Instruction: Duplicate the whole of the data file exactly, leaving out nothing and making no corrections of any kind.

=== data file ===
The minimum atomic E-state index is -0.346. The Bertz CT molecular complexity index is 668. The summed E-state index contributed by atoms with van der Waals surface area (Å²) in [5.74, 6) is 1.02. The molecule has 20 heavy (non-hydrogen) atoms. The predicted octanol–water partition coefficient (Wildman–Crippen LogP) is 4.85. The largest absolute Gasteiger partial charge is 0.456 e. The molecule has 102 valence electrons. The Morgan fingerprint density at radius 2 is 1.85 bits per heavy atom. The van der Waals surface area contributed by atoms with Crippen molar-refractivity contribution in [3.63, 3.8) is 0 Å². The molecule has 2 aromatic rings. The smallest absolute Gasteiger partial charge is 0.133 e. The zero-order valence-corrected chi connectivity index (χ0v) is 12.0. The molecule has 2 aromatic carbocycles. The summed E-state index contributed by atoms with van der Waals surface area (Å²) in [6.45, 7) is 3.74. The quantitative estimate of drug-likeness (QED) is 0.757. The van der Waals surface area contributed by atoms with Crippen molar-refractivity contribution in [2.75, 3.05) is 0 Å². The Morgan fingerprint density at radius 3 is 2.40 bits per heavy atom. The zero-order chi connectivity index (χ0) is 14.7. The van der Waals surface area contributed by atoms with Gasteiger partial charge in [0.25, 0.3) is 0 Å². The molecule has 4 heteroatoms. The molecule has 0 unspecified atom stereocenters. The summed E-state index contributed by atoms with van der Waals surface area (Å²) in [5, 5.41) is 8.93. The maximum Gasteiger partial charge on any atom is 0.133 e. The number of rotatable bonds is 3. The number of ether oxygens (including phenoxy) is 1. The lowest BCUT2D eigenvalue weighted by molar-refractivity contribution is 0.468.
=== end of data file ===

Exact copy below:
The minimum atomic E-state index is -0.346. The Bertz CT molecular complexity index is 668. The summed E-state index contributed by atoms with van der Waals surface area (Å²) in [5.74, 6) is 1.02. The molecule has 20 heavy (non-hydrogen) atoms. The predicted octanol–water partition coefficient (Wildman–Crippen LogP) is 4.85. The largest absolute Gasteiger partial charge is 0.456 e. The molecule has 102 valence electrons. The Morgan fingerprint density at radius 2 is 1.85 bits per heavy atom. The van der Waals surface area contributed by atoms with Crippen molar-refractivity contribution in [3.63, 3.8) is 0 Å². The molecule has 2 aromatic rings. The smallest absolute Gasteiger partial charge is 0.133 e. The zero-order valence-corrected chi connectivity index (χ0v) is 12.0. The molecule has 2 aromatic carbocycles. The summed E-state index contributed by atoms with van der Waals surface area (Å²) in [6.45, 7) is 3.74. The quantitative estimate of drug-likeness (QED) is 0.757. The van der Waals surface area contributed by atoms with Crippen molar-refractivity contribution in [2.75, 3.05) is 0 Å². The Morgan fingerprint density at radius 3 is 2.40 bits per heavy atom. The zero-order chi connectivity index (χ0) is 14.7. The van der Waals surface area contributed by atoms with Gasteiger partial charge in [0.25, 0.3) is 0 Å². The molecule has 4 heteroatoms. The molecule has 0 unspecified atom stereocenters. The summed E-state index contributed by atoms with van der Waals surface area (Å²) in [5, 5.41) is 8.93. The maximum Gasteiger partial charge on any atom is 0.133 e. The number of rotatable bonds is 3. The number of ether oxygens (including phenoxy) is 1. The lowest BCUT2D eigenvalue weighted by molar-refractivity contribution is 0.468.